Legislation banning transgender athletes from girl’s and women’s sports died in the Kansas Senate Monday when lawmakers fell one vote short of overriding Gov. Laura Kelly’s veto.
Kelly vetoed the bill last month, calling it discriminatory and citing concerns over lost economic opportunities for the state.
In a statement Monday she said the policy was “mean-spirited, divisive, and unnecessary.”
Opponents of the bill and LGBTQ advocates have warned for months that the measure could lead to bullying and suicide of transgender youth.
Proponents contended that transgender athletes hold an unfair advantage when participating in sports. Senate President Ty Masterson called claims of bullying and discrimination a “distraction.”
“There is something discriminatory,” he said. “But it’s against that little girl or that college woman.”
No current Kansas students would be impacted by the bill, the Kansas High School Athletics and Activities association said last month.
The bill was passed last month just one vote short of a veto-proof majority in the Senate. Several moderate Republicans, including Sens. Carolyn McGinn and John Doll, who did not vote, joined Democrats in opposition Monday.
Sen. David Haley, a Kansas City Democrat, said Monday’s vote was the hardest he had ever made and that he understood both sides of the issue. His decision to vote against it, he said, came down to economics.
“I do feel like there are many sports entities, national organizations that will look to venues like Kansas to see how broad the opportunities will be,” Haley said.
Despite the bill’s failure Sen. Renee Erickson, a Wichita Republican, and Brittany Jones of the Family Policy Alliance of Kansas each said they would continue pushing for the policy in this session and in the future.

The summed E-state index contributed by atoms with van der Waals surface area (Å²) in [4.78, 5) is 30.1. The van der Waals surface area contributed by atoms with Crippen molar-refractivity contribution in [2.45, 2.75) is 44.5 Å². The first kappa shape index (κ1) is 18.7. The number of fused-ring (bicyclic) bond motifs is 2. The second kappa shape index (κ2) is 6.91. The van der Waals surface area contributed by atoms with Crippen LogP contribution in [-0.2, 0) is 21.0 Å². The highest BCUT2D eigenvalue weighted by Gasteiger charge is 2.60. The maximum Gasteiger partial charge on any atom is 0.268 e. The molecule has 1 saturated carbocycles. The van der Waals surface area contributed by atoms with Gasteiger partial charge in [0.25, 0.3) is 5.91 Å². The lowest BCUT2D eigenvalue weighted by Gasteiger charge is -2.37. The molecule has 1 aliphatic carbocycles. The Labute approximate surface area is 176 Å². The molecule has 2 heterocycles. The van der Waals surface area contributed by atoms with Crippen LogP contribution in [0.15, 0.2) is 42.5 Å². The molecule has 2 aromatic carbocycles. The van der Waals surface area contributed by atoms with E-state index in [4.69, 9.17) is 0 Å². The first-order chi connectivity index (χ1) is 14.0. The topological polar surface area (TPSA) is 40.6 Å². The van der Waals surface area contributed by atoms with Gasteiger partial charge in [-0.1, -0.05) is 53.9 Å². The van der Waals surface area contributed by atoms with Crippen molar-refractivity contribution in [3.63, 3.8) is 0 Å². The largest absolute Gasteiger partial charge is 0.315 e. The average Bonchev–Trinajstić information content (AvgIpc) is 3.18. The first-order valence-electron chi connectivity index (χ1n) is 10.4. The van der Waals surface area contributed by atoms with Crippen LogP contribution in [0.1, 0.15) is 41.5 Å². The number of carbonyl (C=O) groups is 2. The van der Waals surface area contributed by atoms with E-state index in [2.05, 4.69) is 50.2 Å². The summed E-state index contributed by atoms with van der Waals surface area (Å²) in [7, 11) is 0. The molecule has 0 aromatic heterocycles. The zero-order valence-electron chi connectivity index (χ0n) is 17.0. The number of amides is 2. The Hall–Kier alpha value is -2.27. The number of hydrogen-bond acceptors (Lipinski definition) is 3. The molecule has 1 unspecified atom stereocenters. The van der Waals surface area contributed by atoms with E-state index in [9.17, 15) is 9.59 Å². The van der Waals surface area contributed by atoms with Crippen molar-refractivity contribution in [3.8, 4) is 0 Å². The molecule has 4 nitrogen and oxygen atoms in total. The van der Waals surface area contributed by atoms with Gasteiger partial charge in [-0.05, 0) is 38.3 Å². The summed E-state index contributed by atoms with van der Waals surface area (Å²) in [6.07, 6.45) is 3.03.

It is likely to be a campaign issue in 2022.
“This is an issue Kansans care about, this is an issue that Kansans will make decisions on who they want representing them in the Legislature and as Governor,” Jones said.
Tom Witt, Executive Director of Equality Kansas said he would continue fighting the policy if and when it returns. He and Rep. Stephanie Byers, a Wichita Democrat and the state’s first transgender lawmaker, praised the Senators who voted against the bill.
“The fact that we have people who are willing to step up and say no, we’re not going to discriminate in Kansas, we’re not going to let this go through, we’re gonna sustain the governor’s veto fills my heart so much,” Byers said.
“We live in a country that we’re watching as our society evolves, we move forward ... and it’s going to keep rolling because, as a country, we are more loving and accepting.”
According to the American Civil Liberties Union Kansas is one of 31 states where legislation banning transgender youth from girl’s and women’s sports have been introduced. U.S. Sen. Roger Marshall has pushed for similar legislation on a federal level.
In Missouri, lawmakers debated the policy last month when it was added as an amendment to another bill. No final action has been taken.
The ACLU of Kansas pledged to sue if the bill had passed and in the bill’s fiscal note the Kansas Attorney General’s office said such litigation would likely be drawn out and costly.
The NCAA said last month it would “closely monitor” states considering such legislation in considering whether to place tournaments there.
In Kansas, Wichita is set to host the first and second rounds of the 2025 Division I men’s basketball championship and 2024 NCAA Division II wrestling national championships. Wichita will also host the regional rounds in the 2022 NCAA Division I women’s basketball tournament.